Muslim Journeys: Islam and Its Many Roads — Teachers Institute Summer Seminar 2013

Muslim Journeys: Islam and Its Many Roads — Teachers Institute Summer Seminar 2013

Islam, as religion and culture, is expressed in a great range of ways – from long-bearded men and veiled women to cell-phone carrying hip-hop artists, software executives, and Miss America. The 2013 Teachers Institute Summer Seminar will explore the multiple histories, cultures, and arts of Muslims from the religion's seventh-century origins in the Middle East to its growth and development across the Indian Ocean and Atlantic worlds today. Scholars of Islam from a variety of disciplines will engage with teachers through primary source documents, paintings, literature, poetry, and music. Encompassing Muslims in Arabia, Persia, South Asia, North Africa, Europe, West Africa, South America, and the United States, scholars and participants will explore such questions as: What does Islam have in common with “The West”? Who are Muslim Americans? What is the role of women in Islam? Why is Islam treated in monolithic fashion? And what are some of its current developments? The Summer Seminar will help shed light on Islam and the many roads taken by its adherents across time and the world through personal narratives, documentary film, and seminar presentations and readings.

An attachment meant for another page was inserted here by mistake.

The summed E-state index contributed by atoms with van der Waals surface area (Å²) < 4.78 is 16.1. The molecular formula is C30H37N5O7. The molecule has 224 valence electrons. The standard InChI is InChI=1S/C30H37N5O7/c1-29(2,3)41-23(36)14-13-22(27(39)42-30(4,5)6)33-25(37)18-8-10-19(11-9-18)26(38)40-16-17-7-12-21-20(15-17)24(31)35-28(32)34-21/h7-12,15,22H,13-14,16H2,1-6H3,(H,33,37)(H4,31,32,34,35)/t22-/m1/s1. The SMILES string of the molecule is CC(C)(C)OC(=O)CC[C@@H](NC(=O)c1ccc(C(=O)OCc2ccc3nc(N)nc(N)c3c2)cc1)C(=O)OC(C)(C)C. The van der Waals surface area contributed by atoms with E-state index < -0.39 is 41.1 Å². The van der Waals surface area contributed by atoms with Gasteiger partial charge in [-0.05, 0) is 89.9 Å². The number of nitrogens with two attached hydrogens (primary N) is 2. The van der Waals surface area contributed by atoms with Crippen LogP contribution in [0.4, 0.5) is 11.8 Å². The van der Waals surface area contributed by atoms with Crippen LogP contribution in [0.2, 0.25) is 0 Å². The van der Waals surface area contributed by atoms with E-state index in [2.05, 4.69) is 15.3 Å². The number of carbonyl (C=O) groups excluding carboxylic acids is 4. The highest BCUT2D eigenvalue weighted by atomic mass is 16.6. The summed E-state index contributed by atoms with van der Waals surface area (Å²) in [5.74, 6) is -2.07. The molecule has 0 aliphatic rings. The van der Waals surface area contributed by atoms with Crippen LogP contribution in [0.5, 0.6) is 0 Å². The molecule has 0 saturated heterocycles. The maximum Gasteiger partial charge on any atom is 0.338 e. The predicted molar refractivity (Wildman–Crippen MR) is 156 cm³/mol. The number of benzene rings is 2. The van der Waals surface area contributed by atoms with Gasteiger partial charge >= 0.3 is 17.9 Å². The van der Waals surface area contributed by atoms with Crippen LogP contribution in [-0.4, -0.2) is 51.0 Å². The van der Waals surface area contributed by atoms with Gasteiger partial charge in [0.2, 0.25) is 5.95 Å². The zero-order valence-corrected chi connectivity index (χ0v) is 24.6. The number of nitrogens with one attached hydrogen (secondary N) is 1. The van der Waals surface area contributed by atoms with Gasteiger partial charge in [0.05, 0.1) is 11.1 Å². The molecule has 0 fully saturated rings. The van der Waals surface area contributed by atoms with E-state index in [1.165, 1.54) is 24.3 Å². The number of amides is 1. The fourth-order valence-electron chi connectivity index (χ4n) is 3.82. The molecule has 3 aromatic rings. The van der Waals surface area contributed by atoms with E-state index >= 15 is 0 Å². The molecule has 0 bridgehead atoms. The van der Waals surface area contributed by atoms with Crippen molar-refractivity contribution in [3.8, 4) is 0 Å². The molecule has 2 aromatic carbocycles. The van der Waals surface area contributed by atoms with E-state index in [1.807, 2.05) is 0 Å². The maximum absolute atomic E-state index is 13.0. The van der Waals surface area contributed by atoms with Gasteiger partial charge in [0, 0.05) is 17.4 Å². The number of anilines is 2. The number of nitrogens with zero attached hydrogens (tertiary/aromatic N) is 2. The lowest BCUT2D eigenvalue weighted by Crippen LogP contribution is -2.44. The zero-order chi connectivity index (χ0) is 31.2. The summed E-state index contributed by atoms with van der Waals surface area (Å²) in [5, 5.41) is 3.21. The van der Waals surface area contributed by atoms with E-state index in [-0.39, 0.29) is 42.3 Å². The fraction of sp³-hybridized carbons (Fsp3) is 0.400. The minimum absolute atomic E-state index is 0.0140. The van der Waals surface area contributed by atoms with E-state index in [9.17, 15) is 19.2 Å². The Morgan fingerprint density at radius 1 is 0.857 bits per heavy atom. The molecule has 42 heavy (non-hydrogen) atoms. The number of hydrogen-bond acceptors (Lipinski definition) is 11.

North Carolina K-12 public school educators and community college instructors are invited to apply to the 2013 Teachers Institute Summer Seminar, Muslim Journeys: Islam and its Many Roads, which will be held June 16-22, 2013, at the Friday Center for Continuing Education in Chapel Hill.

Application requirements and the application form can be found here. Questions can be directed to Lynn Wright-Kernodle at lynnwk@nchumanities.org or 336-334-4769.

Image: Turkey, Iznik, Tile, circa 1580-90. Courtesy Los Angeles County Museum of Art, www.lacma.org.